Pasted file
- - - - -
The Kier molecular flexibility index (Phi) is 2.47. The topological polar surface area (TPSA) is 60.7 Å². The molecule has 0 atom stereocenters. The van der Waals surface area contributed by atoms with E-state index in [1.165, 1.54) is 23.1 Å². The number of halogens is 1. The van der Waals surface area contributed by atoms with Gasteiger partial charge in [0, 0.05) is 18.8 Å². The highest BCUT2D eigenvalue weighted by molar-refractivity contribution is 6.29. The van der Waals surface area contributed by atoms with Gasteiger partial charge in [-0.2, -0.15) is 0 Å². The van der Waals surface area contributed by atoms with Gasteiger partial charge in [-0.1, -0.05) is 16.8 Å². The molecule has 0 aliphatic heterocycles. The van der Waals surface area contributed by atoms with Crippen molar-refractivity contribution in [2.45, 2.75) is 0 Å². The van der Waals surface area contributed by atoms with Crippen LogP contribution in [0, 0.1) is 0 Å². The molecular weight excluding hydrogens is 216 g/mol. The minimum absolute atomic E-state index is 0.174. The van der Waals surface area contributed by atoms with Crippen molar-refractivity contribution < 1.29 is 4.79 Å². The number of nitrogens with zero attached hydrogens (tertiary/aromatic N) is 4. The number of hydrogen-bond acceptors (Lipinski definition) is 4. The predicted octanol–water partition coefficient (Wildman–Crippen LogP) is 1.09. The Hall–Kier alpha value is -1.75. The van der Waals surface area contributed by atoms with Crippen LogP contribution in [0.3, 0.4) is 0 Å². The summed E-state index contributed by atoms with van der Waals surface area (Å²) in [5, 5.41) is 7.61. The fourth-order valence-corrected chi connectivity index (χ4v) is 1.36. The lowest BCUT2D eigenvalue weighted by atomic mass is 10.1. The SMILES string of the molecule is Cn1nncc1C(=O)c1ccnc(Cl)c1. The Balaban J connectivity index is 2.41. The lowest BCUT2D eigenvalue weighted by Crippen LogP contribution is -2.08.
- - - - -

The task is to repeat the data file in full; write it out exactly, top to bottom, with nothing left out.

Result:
The Kier molecular flexibility index (Phi) is 2.47. The topological polar surface area (TPSA) is 60.7 Å². The molecule has 0 atom stereocenters. The van der Waals surface area contributed by atoms with E-state index in [1.165, 1.54) is 23.1 Å². The number of halogens is 1. The van der Waals surface area contributed by atoms with Gasteiger partial charge in [0, 0.05) is 18.8 Å². The highest BCUT2D eigenvalue weighted by molar-refractivity contribution is 6.29. The van der Waals surface area contributed by atoms with Gasteiger partial charge in [-0.2, -0.15) is 0 Å². The van der Waals surface area contributed by atoms with Gasteiger partial charge in [-0.1, -0.05) is 16.8 Å². The molecule has 0 aliphatic heterocycles. The van der Waals surface area contributed by atoms with Crippen molar-refractivity contribution in [2.45, 2.75) is 0 Å². The van der Waals surface area contributed by atoms with Crippen LogP contribution in [0, 0.1) is 0 Å². The molecular weight excluding hydrogens is 216 g/mol. The minimum absolute atomic E-state index is 0.174. The van der Waals surface area contributed by atoms with Crippen molar-refractivity contribution < 1.29 is 4.79 Å². The number of nitrogens with zero attached hydrogens (tertiary/aromatic N) is 4. The number of hydrogen-bond acceptors (Lipinski definition) is 4. The predicted octanol–water partition coefficient (Wildman–Crippen LogP) is 1.09. The Hall–Kier alpha value is -1.75. The van der Waals surface area contributed by atoms with Crippen LogP contribution in [0.3, 0.4) is 0 Å². The summed E-state index contributed by atoms with van der Waals surface area (Å²) in [5, 5.41) is 7.61. The fourth-order valence-corrected chi connectivity index (χ4v) is 1.36. The lowest BCUT2D eigenvalue weighted by atomic mass is 10.1. The SMILES string of the molecule is Cn1nncc1C(=O)c1ccnc(Cl)c1. The Balaban J connectivity index is 2.41. The lowest BCUT2D eigenvalue weighted by Crippen LogP contribution is -2.08.